August 6, 2013

Some exercise machines should be avoided


---- — Anyone who has been to the gym knows that a plethora of exercise machines are available to work various muscle groups.  

Many times, these machines are organized in a circuit that members can follow in order to work on strength training. What some people may not know is that certain machines should be avoided to prevent injuries. Some supplementary exercises, however, will achieve the same results.


The seated leg extension is designed to train the quadriceps, or muscles on the front of your thighs. 

Typically, an individual will sit in the machine and place his or her ankles below a pad attached to resistance. From this point, the individual will extend his or her legs against the opposing force in hopes of achieving quadriceps strength. It strengthens, however, a motion that your legs do not usually do and can put undue strain on the ligaments and tendons surrounding the kneecaps. 

Single-leg body-weight squats would be a good alternate exercise.


The seated shoulder-press machine is supposed to strengthen shoulder muscles and triceps. This machine actually places your shoulders in a vulnerable biomechanical position. Your hips are also unable to assist in the motion, which is a necessary movement when pressing something overhead. 

This exercise should be supplemented by standing overhead-dumbbell presses. This activity will allow hip assistance and really focus on building core strength as well.


The seated behind-the-neck lat pull-down machine is a big no-no! The goal of this exercise is to condition latissimus dorsi, upper back and bicep muscles. However, this movement can place your shoulders in a risky position and cause possible rotator-cuff damage/shoulder impingement.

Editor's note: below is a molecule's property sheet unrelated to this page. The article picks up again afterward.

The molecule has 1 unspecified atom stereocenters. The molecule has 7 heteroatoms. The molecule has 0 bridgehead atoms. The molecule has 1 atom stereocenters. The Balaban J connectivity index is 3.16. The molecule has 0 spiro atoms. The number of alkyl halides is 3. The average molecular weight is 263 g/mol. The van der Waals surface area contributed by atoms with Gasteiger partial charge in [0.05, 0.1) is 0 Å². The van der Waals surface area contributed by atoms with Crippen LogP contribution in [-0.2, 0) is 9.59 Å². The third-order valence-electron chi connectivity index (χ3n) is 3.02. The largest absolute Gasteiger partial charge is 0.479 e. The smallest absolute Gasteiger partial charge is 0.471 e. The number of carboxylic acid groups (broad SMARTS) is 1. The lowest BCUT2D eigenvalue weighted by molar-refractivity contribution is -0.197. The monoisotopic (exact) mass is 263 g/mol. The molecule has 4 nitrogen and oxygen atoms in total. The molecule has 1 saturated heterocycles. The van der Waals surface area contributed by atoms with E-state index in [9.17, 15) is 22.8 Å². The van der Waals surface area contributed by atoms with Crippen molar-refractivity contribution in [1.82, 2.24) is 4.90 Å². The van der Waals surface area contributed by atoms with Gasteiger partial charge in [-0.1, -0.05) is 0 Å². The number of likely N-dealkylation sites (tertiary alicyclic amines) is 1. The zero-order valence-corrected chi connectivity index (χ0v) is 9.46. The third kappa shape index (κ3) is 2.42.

Stick to doing these pull-downs with the bar in front of your head, or supplement with pull-ups on a bar.


A seated rotation machine’s purpose is to strengthen abdominal and oblique muscles. When using this machine, the pelvis does not move with the chest. This exercise can put excessive twisting forces on the spine. 

A safer alternative is to perform cable or medicine-ball wood chops. When performing these, be sure to allow the pelvis to turn slightly to lessen excessive forces on the spine.


The purpose of Smith machine squats is to train lower-body muscles, such as hamstrings, quadriceps and glutes (thigh and butt muscles). 

The problem with this machine is the alignment of the bar. It is fixed to a linear track that slides up and down, which does allow for the natural, arched movement when performing squats. This places stress on the knees, shoulders and lower back. 

Performing body-weight squats is a good supplement for this machine. Focus on keeping your weight on your heels, and come down to the point before your lower back starts to round. Body-weight squats are a functional exercise.


The Roman chair back-extension machine works by placing your lower body between pads so that you are locked in position and then flexing forward at your hips first, before coming back up to perform a back extension. This motion is supposed to strengthen your spinal erectors, or lower back muscles. Repeatedly flexing forward, however, can increase the risk of damaging spinal discs. 

A more appropriate alternative would be to perform the bird dog. This exercise consists of crouching on all fours, extending your right arm forward and extending your left leg backward. Do 10 7-second reps, and then switch to the opposite side.


The abdominal crunch machine allows you to sit down and place a padded bar across your chest to crunch forward against weighted resistance. The main muscle that gets worked in this exercise is the rectus abdominus. This movement is done while sitting down so it does not integrate the deeper core muscles. These deeper core and pelvic muscles actually function to hold your stomach in naturally. 

Try doing planks and V-ups instead.

It is important to know that some individuals may only be able to use machines in order to maintain fitness. These are simply suggestions of exercises that may be less risky and more beneficial.

John Vasile, NSCA, holds a bachelor’s degree and is a certified personal trainer at the Wellness Center at PARC, located at 295 New York Road (next to ARC) in Plattsburgh. For more information, call him at 324-2024.